CMS proposes new rule for ACA plans: 5 things to know

CMS is proposing a new rule to streamline options on the ACA marketplace and add more provider network requirements. 

CMS issued a fact sheet Dec. 12 explaining the agency's proposed changes for 2024. Here are five proposed changes to note: 

  1. The agency proposes all plans must comply with essential community provider and network adequacy requirements. Requiring all plans to use a network would "better ensure consumer access to a sufficient choice of providers and would guarantee consumers have access to information on the availability of in-network providers," the agency said. 

  2. CMS also wants to add two new categories of providers to network adequacy requirements: mental health facilities and substance use disorder treatment centers. The agency also wants to require 35 percent provider participation for federally qualified health centers and family planning facilities. 

  3. CMS wants to prevent overwhelming customers with options. The average customer on the marketplace has over 100 options to choose from currently, a number that "limits consumers' ability to make a meaningful selection when comparing plan offerings," CMS said.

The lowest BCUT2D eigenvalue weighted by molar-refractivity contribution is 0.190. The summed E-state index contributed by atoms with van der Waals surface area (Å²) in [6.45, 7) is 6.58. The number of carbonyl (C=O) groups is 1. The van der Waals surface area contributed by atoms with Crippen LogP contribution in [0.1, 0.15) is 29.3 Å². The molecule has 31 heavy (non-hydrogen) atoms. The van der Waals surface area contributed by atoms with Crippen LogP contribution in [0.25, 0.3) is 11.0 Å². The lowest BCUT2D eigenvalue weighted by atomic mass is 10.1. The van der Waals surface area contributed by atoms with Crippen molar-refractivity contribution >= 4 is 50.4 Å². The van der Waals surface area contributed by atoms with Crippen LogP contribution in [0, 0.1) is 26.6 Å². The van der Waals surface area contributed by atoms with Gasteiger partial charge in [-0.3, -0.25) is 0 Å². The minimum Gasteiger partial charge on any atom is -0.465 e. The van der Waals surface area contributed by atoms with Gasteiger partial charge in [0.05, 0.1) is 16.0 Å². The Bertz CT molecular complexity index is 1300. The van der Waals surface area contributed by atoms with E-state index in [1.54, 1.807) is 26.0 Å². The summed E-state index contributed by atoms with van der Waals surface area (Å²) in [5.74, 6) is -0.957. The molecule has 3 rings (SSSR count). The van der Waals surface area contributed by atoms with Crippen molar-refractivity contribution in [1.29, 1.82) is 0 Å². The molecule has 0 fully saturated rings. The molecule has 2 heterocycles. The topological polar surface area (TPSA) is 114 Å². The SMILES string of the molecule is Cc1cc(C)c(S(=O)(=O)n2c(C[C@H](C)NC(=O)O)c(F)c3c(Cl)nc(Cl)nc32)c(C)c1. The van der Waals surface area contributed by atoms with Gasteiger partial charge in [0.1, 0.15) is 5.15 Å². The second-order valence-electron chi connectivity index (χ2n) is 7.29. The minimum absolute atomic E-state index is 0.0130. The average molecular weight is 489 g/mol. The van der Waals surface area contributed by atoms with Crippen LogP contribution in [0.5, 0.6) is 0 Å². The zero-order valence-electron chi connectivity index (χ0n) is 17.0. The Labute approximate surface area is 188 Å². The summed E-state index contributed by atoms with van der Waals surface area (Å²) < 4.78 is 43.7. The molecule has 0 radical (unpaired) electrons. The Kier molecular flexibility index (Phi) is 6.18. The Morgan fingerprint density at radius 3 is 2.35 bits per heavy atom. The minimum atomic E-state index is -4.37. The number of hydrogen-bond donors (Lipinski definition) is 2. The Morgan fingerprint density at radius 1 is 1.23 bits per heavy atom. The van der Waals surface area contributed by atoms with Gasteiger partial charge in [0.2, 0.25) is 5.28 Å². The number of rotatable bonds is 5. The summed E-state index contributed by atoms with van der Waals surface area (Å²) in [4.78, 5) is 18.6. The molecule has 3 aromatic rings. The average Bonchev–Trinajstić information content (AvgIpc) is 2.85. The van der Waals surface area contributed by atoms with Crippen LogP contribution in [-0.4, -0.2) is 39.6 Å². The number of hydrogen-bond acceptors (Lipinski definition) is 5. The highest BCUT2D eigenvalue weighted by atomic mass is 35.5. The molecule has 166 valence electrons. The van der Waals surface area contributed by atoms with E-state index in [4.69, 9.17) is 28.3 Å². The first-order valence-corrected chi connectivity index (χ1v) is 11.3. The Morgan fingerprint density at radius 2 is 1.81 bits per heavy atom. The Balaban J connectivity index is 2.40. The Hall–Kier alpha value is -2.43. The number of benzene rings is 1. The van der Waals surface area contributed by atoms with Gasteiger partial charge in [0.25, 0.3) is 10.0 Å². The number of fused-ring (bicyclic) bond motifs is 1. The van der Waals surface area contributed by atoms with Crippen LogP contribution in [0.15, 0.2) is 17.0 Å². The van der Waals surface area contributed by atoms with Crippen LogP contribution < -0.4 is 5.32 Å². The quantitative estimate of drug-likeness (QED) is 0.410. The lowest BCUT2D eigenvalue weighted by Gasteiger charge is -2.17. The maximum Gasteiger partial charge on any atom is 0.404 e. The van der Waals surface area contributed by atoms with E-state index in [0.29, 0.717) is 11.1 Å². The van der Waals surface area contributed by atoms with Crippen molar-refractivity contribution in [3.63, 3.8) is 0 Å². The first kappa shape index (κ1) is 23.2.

4. The agency proposed two ways of reducing plan numbers. The first is to limit the number of nonstandard plan options payers can offer to two per product network and metal level. The other proposal is to apply a meaningful difference standard to plans. Two plans in the same group would need to have a difference of at least $1,000 in deductible to both be offered to consumers. 

  5. CMS wants to add a special enrollment period on the marketplace for people who are losing Medicaid or CHIP coverage. The special enrollment period would allow people to transition more smoothly from Medicaid to marketplace coverage, CMS said. 

Read the full proposed rulehere.

Copyright © 2024 Becker's Healthcare. All Rights Reserved. Privacy Policy. Cookie Policy. Linking and Reprinting Policy.


Top 40 articles from the past 6 months